Announcing the birth of a new biotech company tends to follow a well-worn path: There’s a breathless press release explaining the technology, a list of moneyed investors buying into it, and a sizable dollar figure thrown in for gravitas.
But a new oncology upstart is turning heads in the industry with none of those things. Instead, Vor BioPharma is getting off the ground with few details on its unproven approach to cancer and enlisting the aid of a scientist whose big prize is named for Joseph Pulitzer, not Alfred Nobel.
What’s more, the Boston-based company is wading into a field crowded with competition, where “if they’re going to go me-too, they’re going to lose,” said Eric Schmidt, a biotech analyst at Cowen Group.
Vor is working on technology that uses the immune system to fight cancer. The process entails removing patients’ disease-fighting T cells and reengineering them to home in on the telltale signs of tumors. The resulting products, called CAR-T cells, are then injected back into the body as newly armed tumor-killers.
CAR-T isn’t terribly new. Novartis (NVS), with help from the University of Pennsylvania, has demonstrated stellar clinical results with the technology in lymphoma and plans to submit its lead therapy for marketing approval next year. And behind the Swiss drug giant are a group of smaller US firms including Juno Therapeutics and Kite Pharma, all of which have successfully treated human tumors with their technology and are moving toward regulatory filings.
But Vor, launched on Monday by Boston startup factory PureTech Health, is years behind. Its CAR-T candidates are still being studied on mice, and the company has no timeline for clinical trials.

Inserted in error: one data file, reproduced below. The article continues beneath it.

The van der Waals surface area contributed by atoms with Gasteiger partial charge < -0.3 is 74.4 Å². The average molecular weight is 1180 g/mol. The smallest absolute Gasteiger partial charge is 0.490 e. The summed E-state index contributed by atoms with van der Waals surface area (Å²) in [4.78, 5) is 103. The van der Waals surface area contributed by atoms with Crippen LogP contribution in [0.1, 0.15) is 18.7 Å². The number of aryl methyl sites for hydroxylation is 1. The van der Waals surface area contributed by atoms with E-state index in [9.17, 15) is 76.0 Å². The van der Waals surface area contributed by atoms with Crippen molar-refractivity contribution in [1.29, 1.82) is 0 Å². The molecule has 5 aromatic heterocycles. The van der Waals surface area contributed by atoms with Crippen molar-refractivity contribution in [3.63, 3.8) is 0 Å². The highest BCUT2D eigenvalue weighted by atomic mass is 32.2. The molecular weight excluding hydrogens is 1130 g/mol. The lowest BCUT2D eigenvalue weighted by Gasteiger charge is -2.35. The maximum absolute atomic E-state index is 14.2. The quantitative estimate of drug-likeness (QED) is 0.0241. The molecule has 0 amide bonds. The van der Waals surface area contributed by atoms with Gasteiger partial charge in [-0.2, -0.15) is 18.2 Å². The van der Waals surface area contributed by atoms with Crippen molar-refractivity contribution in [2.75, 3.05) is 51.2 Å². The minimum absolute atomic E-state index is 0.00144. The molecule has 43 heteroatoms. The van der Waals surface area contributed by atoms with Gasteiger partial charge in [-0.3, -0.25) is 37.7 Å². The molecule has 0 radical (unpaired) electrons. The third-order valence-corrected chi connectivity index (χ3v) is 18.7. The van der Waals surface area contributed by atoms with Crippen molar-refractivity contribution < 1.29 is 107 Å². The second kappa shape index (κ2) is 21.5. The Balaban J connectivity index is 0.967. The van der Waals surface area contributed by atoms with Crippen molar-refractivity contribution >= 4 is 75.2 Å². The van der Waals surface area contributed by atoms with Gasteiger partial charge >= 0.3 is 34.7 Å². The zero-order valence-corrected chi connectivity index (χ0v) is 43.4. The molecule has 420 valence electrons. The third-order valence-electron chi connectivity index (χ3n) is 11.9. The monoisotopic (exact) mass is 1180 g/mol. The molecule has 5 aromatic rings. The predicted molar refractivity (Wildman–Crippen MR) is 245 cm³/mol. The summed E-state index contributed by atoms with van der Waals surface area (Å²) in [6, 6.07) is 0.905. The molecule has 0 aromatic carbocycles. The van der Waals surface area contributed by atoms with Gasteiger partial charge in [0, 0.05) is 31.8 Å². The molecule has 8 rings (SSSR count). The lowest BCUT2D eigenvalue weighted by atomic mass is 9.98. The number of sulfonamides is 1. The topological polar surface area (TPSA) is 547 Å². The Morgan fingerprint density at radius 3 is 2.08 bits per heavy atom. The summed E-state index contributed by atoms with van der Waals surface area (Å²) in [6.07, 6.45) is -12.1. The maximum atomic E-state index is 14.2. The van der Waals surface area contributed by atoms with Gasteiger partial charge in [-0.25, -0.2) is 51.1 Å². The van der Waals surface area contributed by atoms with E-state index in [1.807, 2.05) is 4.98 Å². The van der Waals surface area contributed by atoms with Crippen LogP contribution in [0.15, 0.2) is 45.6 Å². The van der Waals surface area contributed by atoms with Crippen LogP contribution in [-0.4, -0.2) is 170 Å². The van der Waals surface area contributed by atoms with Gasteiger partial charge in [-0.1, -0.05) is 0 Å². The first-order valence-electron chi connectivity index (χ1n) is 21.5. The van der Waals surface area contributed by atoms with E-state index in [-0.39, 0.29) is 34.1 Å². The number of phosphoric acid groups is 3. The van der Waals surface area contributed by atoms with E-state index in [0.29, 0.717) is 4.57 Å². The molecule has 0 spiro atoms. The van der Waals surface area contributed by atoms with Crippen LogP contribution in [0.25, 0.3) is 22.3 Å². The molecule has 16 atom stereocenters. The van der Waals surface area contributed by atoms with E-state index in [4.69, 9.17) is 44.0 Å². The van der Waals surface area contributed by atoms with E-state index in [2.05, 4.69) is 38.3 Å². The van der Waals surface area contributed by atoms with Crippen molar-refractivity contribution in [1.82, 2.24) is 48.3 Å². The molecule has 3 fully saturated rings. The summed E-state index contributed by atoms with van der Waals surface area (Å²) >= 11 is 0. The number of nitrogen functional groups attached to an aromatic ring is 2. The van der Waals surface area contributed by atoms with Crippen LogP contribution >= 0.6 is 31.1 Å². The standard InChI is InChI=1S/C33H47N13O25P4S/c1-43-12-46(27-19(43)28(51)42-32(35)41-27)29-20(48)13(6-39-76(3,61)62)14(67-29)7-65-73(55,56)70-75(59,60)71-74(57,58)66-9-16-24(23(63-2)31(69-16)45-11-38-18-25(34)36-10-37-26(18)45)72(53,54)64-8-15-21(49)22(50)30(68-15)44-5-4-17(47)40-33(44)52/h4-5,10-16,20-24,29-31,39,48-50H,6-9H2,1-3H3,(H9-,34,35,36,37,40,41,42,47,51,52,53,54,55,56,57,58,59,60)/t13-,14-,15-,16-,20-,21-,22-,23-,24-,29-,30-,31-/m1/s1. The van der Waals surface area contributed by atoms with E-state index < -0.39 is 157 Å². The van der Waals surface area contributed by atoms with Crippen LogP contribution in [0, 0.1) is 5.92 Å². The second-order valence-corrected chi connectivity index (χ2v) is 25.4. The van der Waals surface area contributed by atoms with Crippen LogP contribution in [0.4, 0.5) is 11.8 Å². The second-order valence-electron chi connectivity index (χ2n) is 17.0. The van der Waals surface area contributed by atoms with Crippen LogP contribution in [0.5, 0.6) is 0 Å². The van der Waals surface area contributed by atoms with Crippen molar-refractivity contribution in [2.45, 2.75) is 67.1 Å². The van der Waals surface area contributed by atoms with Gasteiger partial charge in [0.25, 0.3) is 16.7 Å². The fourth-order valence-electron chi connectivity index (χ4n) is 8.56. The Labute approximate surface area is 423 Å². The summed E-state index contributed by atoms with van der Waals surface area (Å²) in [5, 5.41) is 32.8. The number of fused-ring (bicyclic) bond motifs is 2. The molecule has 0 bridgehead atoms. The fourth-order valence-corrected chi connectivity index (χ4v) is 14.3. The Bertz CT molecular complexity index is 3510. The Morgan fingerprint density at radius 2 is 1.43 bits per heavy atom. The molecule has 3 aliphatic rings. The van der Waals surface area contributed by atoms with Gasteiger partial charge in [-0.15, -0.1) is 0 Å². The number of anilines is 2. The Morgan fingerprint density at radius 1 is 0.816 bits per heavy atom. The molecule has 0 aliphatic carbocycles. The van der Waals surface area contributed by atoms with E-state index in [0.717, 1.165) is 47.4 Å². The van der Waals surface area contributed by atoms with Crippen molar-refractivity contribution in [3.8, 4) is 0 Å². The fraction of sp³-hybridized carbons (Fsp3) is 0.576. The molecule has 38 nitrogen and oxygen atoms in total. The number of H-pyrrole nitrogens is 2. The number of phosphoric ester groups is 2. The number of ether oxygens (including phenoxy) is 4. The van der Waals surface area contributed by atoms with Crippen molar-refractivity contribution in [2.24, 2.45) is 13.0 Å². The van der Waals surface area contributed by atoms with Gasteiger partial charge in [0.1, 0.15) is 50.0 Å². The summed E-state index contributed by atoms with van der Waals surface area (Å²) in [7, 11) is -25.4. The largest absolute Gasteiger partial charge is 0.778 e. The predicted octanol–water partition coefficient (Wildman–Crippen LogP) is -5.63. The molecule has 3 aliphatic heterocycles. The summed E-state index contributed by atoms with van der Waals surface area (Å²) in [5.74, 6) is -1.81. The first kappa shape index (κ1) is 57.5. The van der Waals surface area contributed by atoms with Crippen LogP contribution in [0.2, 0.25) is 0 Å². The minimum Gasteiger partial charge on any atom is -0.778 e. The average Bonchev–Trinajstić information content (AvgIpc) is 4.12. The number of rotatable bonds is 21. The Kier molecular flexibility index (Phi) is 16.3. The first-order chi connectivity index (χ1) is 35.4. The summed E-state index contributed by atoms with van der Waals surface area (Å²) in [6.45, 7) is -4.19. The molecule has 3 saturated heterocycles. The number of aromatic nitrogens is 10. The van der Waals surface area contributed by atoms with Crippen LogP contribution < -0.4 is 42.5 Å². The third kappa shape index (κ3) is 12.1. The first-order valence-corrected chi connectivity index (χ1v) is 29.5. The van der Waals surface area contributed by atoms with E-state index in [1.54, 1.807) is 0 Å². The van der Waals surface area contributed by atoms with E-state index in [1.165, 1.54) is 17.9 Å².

Furthermore, Vor’s bedrock science comes from a surprising source: Dr. Siddhartha Mukherjee, a Columbia University physician-scientist who won the Pulitzer Prize in 2011 for his book “The Emperor of All Maladies: A Biography of Cancer.”
As oncologists go, Mukherjee is about as famous as it gets. His last book was adapted into a PBS miniseries by the awarding-winning documentarian Ken Burns, and his latest one, “The Gene: An Intimate History,” has been well-received.
But his resume as a drug hunter is comparatively light. Though Mukherjee has long worked in blood cancer, and he has a couple dozen journal articles to his name, his research has never crossed over into drug development. He has never published an academic paper on CAR-T, and his only listed patent is unrelated to the field.
Mukherjee isn’t the only scientific mind at work within Vor, though. The company’s Acting Chief Scientific Officer is Joseph Bolen, who filled the same role for 14 years at Millennium Pharmaceuticals, where he developed the blockbuster cancer drug Velcade. Joining him as scientific founders are Stanford University radiologist Dr. Sanjiv Sam Gambhir, New York University immunologist Dr. Dan Littman, and Harvard University stem cell biologist Derrick Rossi, all of whom have advised academic spinoffs in the past.
What brought them all together, Rossi said, was the promise of Mukherjee’s CAR-T discoveries. And Rossi believes Vor’s work will eventually clear up any skepticism around Mukherjee’s bona fides in the field.
“What’s published in a lab and what’s not published in a lab — the actual work going on — are two completely different things,” Rossi told STAT. “There’s a lot of really exciting science coming that hasn’t seen the light of publication yet.”
One thing Vor is disclosing: The young company is looking for areas where its bigger and better-established forbears haven’t succeeded. To date, the majority of CAR-T projects have focused on leukemias and lymphomas that stem from white blood cells called B cells, but according to PureTech associate Aleks Radovic-Moreno, Vor is staying out of that field altogether, training its efforts on cancers outside the realm of B cells.
It’s early days for Vor, and it will take years to determine whether the company can eventually compete with the likes of Novartis, Juno, and Kite. But cancer is “a massive opportunity with tons of unmet need,” Cowen’s Schmidt said, and there’s plenty of room for new ideas. “Just because there are other well-funded CAR-T companies ahead of them doesn’t mean they couldn’t have success.”